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Hot stock: Genting down 8%, breaks through S$1 support, after dismal results
GENTING Singapore fell as much as 8 per cent to S$0.965 on Wednesday morning, after reporting dismal revenue and earnings the previous evening.
By 10.30am, more than 79 million shares had changed hands, making it the most active counter on the market.
"The stock has broken through its support of S$1 this morning to...a new four-year low. The next level of support for the stock remains at S$0.85, its low in 2010," noted Nicholas Teo, a CMC Markets analyst.
Genting's share price has slid roughly 23 per cent this past year, but it has in fact outperformed its Hong Kong-listed counterparts - Sands China, Melco Crown, Galaxy Entertainment and SJM Holdings - which have lost on average more than 40 per cent this past year, Mr Teo added.
Genting on Tuesday evening reported that its net profit fell 30 per cent to S$118.9 million, while revenue slipped 8 per cent to S$637.9 million in its latest quarter, a result that analysts called "disappointing".
This was mostly due to the casino operator's significantly below-average win percentage and VIP rolling volume, which affected its premium player business.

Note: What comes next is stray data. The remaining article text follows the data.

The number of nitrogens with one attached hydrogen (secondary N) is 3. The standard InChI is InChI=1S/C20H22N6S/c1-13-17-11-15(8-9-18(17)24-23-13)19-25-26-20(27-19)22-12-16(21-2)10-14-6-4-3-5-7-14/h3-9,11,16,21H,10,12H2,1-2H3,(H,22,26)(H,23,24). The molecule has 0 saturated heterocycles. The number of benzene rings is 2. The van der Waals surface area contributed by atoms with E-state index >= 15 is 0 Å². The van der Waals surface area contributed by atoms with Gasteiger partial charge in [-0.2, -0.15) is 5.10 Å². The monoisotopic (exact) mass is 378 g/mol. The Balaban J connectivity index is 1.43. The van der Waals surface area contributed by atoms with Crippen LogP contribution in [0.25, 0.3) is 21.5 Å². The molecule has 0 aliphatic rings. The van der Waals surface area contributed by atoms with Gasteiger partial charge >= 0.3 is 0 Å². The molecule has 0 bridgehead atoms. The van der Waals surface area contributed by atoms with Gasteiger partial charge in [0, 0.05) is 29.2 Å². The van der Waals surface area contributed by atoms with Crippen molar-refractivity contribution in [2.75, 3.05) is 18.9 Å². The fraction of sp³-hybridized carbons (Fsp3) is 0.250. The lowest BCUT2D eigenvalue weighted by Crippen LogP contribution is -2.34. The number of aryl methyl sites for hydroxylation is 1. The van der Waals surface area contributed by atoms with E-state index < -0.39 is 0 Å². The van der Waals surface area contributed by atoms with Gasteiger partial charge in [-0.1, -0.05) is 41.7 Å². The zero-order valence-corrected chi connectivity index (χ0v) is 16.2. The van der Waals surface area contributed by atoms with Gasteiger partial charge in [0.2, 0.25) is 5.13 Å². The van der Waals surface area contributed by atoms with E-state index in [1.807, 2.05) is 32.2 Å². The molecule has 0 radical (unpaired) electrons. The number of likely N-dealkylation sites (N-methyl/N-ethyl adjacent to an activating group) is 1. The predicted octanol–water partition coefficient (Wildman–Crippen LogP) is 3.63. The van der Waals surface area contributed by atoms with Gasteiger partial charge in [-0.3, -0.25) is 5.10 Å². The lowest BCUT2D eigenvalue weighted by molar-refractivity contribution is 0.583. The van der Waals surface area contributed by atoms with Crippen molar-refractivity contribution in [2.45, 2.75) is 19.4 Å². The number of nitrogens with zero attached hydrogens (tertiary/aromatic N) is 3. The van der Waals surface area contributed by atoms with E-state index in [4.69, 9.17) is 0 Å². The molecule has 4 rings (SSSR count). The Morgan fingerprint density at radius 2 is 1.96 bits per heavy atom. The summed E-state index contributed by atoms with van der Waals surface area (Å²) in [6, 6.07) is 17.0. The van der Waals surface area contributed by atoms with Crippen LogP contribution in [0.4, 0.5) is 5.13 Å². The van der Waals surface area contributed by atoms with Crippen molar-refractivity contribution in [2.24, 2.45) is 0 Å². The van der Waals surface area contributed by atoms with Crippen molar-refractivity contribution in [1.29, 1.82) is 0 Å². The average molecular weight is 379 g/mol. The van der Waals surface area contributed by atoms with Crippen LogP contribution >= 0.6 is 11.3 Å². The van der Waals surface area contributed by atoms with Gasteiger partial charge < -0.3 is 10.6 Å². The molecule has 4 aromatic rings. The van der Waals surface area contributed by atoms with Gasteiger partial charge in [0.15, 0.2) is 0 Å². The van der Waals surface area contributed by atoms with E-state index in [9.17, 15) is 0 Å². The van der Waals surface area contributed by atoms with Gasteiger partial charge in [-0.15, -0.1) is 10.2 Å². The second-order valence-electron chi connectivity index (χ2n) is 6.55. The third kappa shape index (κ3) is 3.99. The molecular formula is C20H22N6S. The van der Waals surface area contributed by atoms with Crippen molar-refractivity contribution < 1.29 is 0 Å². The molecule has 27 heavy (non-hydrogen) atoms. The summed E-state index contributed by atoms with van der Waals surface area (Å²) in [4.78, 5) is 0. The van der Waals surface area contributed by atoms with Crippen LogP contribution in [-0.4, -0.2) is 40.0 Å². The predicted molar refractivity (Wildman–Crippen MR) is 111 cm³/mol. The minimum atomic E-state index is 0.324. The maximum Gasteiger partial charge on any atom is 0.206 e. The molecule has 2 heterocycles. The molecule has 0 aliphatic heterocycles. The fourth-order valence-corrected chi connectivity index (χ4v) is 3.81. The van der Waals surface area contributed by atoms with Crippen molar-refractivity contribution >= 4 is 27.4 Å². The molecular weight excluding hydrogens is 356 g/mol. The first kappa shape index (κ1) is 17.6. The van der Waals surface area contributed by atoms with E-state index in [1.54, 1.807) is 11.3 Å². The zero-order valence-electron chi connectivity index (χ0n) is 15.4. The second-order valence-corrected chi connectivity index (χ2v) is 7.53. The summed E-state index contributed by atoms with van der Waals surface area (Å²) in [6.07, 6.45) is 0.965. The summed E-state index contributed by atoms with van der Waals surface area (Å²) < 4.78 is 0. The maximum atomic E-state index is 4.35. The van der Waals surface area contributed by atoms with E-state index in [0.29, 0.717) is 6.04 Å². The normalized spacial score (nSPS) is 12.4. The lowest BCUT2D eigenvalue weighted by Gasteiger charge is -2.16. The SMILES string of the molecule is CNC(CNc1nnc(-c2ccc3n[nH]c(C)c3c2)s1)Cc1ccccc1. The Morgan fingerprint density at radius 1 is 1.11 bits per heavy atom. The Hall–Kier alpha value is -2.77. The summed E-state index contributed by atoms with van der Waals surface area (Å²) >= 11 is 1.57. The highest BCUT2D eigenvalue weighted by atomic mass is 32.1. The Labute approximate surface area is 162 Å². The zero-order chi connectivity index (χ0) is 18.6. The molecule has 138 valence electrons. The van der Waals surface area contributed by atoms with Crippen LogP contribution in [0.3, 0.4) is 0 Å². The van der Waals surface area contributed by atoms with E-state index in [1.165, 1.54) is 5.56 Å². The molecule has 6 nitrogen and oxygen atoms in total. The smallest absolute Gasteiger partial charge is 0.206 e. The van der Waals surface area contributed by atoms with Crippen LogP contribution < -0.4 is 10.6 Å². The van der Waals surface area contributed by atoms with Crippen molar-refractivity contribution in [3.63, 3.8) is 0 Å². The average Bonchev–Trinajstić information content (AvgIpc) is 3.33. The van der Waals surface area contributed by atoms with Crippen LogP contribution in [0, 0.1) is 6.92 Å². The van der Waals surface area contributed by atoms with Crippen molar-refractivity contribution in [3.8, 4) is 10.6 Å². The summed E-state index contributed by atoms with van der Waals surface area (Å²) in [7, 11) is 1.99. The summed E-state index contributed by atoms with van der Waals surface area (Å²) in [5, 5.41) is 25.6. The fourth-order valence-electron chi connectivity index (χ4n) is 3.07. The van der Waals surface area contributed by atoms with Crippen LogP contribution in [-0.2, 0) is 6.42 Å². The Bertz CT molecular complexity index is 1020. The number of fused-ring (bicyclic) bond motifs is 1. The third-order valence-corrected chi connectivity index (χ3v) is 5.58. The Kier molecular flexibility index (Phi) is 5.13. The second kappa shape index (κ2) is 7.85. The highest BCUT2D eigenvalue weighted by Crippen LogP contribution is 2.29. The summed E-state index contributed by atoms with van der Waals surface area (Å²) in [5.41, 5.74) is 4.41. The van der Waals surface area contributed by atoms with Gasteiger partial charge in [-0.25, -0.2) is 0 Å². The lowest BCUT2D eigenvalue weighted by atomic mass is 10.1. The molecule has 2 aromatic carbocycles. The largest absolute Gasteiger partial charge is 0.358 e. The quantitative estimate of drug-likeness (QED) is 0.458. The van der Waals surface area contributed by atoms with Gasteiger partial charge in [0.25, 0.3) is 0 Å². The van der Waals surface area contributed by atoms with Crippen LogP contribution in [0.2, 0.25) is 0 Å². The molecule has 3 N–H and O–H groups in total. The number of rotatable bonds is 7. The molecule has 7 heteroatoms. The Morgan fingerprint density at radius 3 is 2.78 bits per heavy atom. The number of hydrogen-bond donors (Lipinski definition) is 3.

This, along with high impairments, also led it to miss Nomura's earnings forecast.
But Nomura analyst Tushar Mohata believes that Genting has priced in near-term market concerns such as a slowdown in Chinese players, slow growth in Singapore gross gaming revenue, and a possible deferral of Japan casino debate.
"We do not expect the share price to fall, as we believe management might resume its share buybacks. Since November, Genting has bought back 171 million shares, 1.4 per cent of total at levels between S$1 and S$1.10.
"One potential positive surprise might be an increased dividend payout. In case management sees little progress on the Japan casino legalisation debate by the end of the current Diet session in June, they are willing to explore a higher payout to pare down some of their cash balance which they have been conserving to invest in a potential Japan venture," he said.